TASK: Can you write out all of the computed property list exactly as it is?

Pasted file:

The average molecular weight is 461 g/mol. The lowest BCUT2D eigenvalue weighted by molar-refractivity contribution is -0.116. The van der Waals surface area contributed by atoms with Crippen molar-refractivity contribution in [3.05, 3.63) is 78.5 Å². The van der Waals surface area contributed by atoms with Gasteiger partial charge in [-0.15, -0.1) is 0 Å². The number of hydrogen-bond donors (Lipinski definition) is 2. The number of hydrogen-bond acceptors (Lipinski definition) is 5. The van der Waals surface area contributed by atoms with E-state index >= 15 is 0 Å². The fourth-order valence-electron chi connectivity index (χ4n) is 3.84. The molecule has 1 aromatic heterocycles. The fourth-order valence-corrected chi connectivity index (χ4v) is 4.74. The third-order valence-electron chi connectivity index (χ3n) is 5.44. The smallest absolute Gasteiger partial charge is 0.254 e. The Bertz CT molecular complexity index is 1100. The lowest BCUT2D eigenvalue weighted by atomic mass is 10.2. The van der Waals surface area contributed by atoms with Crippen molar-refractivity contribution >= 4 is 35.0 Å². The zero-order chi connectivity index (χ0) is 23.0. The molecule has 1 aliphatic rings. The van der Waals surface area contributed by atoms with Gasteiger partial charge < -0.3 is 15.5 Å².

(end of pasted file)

The average molecular weight is 461 g/mol. The lowest BCUT2D eigenvalue weighted by molar-refractivity contribution is -0.116. The van der Waals surface area contributed by atoms with Crippen molar-refractivity contribution in [3.05, 3.63) is 78.5 Å². The van der Waals surface area contributed by atoms with Gasteiger partial charge in [-0.15, -0.1) is 0 Å². The number of hydrogen-bond donors (Lipinski definition) is 2. The number of hydrogen-bond acceptors (Lipinski definition) is 5. The van der Waals surface area contributed by atoms with E-state index >= 15 is 0 Å². The fourth-order valence-electron chi connectivity index (χ4n) is 3.84. The molecule has 1 aromatic heterocycles. The fourth-order valence-corrected chi connectivity index (χ4v) is 4.74. The third-order valence-electron chi connectivity index (χ3n) is 5.44. The smallest absolute Gasteiger partial charge is 0.254 e. The Bertz CT molecular complexity index is 1100. The lowest BCUT2D eigenvalue weighted by atomic mass is 10.2. The van der Waals surface area contributed by atoms with Crippen molar-refractivity contribution >= 4 is 35.0 Å². The zero-order chi connectivity index (χ0) is 23.0. The molecule has 1 aliphatic rings. The van der Waals surface area contributed by atoms with Gasteiger partial charge < -0.3 is 15.5 Å².